All in all, if the certificate rules for user configuration works, that would be great. When will this happen and why not?

    Thanks,

    George.

    Tuesday, April 04, 2017 5:03 PM
  • > The disadvantage of computer configuration software restriction policy is that users with local admin rights can disable software restriction policy
     
    This is not a disadvantage. Users with admin rights can enable/disable everything you impose on them. There is NO WAY to restrict a local admin.
     
    > domain users who has local admin rights cannot bypass the software restriction rules applied from user configuration
     
    regedit, delete the safer key and SRP is gone... Thinking about preventing regedit? No problem, use WMI/VBS/Powershell/xyz. Using whitelisting and only allow office apps? No problem, use a macro. Preventing macros in office? No problem, craft a html page with some javascript. Get the picture? If I am admin, I OWN the system :)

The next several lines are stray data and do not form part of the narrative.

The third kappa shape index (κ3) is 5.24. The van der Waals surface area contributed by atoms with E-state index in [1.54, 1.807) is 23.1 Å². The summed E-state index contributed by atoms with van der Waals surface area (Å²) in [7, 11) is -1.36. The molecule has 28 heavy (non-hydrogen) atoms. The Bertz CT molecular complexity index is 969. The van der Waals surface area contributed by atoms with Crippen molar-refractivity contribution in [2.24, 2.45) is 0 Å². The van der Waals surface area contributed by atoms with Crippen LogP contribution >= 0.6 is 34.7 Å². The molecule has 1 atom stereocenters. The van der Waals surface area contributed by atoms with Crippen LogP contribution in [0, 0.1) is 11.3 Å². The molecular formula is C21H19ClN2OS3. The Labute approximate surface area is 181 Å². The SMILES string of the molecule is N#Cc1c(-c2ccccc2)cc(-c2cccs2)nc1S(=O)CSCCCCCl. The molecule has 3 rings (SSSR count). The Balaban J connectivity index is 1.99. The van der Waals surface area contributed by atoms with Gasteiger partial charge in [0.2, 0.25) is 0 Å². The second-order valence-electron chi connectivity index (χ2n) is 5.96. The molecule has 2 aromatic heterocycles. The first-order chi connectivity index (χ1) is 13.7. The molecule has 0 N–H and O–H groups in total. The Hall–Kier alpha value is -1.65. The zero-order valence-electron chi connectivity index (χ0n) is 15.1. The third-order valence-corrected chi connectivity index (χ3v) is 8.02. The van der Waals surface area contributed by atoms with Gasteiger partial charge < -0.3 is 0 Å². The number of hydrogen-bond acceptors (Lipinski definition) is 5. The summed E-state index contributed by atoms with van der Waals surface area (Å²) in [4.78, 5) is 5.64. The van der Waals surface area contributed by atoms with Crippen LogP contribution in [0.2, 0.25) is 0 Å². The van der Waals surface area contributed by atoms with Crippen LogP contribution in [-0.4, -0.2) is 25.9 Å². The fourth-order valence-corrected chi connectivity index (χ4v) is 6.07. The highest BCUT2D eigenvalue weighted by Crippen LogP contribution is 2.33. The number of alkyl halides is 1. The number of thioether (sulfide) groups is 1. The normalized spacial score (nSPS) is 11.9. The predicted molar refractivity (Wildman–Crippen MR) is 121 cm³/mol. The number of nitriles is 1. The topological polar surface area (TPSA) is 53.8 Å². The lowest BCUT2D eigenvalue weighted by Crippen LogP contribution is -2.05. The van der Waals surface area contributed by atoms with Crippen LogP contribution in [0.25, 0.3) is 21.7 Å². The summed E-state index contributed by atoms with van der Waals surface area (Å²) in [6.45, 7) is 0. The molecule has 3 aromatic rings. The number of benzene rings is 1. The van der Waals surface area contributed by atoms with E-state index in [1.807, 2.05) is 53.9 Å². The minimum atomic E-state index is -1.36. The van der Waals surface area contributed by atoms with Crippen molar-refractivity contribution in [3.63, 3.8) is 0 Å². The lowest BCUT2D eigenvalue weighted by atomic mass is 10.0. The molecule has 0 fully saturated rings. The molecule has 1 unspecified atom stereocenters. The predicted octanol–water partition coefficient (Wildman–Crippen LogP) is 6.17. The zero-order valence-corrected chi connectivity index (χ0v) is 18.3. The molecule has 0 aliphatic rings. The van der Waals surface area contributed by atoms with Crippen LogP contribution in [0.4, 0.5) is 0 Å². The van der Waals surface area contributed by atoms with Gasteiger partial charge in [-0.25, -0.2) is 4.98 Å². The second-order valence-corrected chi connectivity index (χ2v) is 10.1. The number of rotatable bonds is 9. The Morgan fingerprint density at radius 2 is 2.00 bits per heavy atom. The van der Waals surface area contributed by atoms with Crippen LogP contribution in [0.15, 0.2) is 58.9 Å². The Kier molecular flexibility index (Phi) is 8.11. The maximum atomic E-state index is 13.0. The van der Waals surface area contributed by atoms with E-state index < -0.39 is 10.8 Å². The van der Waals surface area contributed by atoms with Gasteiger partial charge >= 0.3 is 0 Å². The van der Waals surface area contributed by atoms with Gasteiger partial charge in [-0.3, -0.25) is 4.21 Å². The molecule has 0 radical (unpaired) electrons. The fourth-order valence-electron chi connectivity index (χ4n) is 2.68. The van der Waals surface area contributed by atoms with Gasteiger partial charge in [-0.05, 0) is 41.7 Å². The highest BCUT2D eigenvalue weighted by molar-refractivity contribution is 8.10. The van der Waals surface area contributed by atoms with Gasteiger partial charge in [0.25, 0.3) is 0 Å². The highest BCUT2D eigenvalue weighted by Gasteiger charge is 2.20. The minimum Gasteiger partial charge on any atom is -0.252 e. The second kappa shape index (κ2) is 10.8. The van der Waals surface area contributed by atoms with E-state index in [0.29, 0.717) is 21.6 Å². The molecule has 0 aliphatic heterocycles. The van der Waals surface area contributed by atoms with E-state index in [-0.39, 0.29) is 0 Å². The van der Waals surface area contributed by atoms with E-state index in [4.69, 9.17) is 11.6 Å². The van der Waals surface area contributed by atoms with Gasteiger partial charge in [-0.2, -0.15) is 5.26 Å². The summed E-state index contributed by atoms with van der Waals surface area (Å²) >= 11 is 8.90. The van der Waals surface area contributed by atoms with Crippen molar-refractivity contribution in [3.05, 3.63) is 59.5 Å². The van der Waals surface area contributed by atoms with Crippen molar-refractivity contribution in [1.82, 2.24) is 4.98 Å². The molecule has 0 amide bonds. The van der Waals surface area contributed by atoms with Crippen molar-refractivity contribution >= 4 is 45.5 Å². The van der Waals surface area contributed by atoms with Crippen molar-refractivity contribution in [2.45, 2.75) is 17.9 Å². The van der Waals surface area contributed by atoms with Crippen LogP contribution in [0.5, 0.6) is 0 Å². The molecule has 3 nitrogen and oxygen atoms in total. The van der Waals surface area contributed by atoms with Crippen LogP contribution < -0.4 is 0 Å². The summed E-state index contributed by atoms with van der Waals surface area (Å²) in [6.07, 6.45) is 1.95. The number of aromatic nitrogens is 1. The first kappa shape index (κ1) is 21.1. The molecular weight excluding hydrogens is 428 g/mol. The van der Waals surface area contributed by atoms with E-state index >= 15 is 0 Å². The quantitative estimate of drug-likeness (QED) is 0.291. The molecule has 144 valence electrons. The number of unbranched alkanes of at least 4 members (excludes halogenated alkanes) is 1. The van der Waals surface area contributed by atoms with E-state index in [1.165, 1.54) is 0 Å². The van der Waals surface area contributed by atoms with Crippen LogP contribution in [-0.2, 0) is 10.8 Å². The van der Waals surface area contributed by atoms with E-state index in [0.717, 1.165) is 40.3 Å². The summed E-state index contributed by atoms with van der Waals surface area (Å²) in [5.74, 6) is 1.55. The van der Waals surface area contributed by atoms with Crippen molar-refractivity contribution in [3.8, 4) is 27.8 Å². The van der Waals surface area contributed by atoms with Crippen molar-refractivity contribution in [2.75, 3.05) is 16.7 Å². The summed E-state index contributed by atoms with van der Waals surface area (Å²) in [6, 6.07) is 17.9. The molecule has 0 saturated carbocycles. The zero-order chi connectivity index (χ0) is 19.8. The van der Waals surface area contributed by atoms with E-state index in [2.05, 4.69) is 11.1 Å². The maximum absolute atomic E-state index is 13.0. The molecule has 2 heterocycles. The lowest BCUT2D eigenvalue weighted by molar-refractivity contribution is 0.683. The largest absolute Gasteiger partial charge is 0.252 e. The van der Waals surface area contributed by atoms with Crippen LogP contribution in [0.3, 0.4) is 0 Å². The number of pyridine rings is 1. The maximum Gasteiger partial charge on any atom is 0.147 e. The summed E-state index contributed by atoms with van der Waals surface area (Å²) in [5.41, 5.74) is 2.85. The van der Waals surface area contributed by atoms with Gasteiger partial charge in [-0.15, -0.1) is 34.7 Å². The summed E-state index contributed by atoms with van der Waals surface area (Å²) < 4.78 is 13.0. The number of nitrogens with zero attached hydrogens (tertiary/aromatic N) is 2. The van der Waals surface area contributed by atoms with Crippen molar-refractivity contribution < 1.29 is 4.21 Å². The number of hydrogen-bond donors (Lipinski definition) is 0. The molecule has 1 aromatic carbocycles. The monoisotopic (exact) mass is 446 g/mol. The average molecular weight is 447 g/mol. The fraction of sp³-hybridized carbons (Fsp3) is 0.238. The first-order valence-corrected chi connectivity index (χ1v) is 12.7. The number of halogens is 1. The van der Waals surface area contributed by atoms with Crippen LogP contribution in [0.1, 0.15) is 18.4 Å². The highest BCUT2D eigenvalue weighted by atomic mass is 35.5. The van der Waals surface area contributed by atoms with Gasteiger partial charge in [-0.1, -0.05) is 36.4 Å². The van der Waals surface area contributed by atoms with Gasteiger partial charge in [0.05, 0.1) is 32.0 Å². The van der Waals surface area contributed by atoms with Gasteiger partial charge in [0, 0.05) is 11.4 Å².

Wednesday, April 05, 2017 1:26 PM
  • I have to admit your argument for that local admin owns the computer is really convincing. But in practice, there are some real differences between legitimate operations and those illegitimate actions. Surely local admin can do a lot damage if they are the really local admins and know how. In most cases, because of the windows operation system and/or the developing tools, our web developers have to have local admin rights in order to get their work done. In these cases, I would argue that making it harder for them to bypass SRP is not a bad option.

    Certainly I agree in principle, that the rules for SRP should be clear and clean. I can only wish that the same rule be used to create tools and systems for regular users. That way then we will not be forced to let regular users have local admin rights and our computer systems would be much more secure.

    Thursday, April 06, 2017 4:59 PM